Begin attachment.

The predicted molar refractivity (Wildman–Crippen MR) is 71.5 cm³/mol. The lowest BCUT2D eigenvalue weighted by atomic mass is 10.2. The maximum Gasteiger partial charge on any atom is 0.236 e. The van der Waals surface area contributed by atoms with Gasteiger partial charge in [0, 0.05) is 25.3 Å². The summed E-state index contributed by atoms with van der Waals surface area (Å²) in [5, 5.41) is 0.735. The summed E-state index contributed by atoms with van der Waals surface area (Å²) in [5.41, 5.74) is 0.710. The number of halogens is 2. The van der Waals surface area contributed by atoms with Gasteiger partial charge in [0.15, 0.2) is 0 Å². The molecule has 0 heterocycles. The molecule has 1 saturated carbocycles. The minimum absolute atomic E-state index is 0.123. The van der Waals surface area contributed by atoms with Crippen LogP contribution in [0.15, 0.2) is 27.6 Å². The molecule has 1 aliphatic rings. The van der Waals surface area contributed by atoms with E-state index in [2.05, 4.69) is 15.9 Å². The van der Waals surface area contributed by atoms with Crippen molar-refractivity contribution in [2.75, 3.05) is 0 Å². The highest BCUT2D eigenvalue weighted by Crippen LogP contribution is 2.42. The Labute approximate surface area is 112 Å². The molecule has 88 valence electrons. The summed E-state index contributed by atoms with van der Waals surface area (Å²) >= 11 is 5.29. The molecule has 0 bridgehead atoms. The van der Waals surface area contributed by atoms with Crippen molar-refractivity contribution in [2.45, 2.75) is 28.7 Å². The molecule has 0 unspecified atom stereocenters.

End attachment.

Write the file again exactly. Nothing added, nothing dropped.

The predicted molar refractivity (Wildman–Crippen MR) is 71.5 cm³/mol. The lowest BCUT2D eigenvalue weighted by atomic mass is 10.2. The maximum Gasteiger partial charge on any atom is 0.236 e. The van der Waals surface area contributed by atoms with Gasteiger partial charge in [0, 0.05) is 25.3 Å². The summed E-state index contributed by atoms with van der Waals surface area (Å²) in [5, 5.41) is 0.735. The summed E-state index contributed by atoms with van der Waals surface area (Å²) in [5.41, 5.74) is 0.710. The number of halogens is 2. The van der Waals surface area contributed by atoms with Gasteiger partial charge in [0.15, 0.2) is 0 Å². The molecule has 0 heterocycles. The molecule has 1 saturated carbocycles. The minimum absolute atomic E-state index is 0.123. The van der Waals surface area contributed by atoms with Crippen LogP contribution in [0.15, 0.2) is 27.6 Å². The molecule has 1 aliphatic rings. The van der Waals surface area contributed by atoms with E-state index in [2.05, 4.69) is 15.9 Å². The van der Waals surface area contributed by atoms with Crippen molar-refractivity contribution in [2.75, 3.05) is 0 Å². The highest BCUT2D eigenvalue weighted by Crippen LogP contribution is 2.42. The Labute approximate surface area is 112 Å². The molecule has 88 valence electrons. The summed E-state index contributed by atoms with van der Waals surface area (Å²) >= 11 is 5.29. The molecule has 0 bridgehead atoms. The van der Waals surface area contributed by atoms with Crippen molar-refractivity contribution in [2.45, 2.75) is 28.7 Å². The molecule has 0 unspecified atom stereocenters.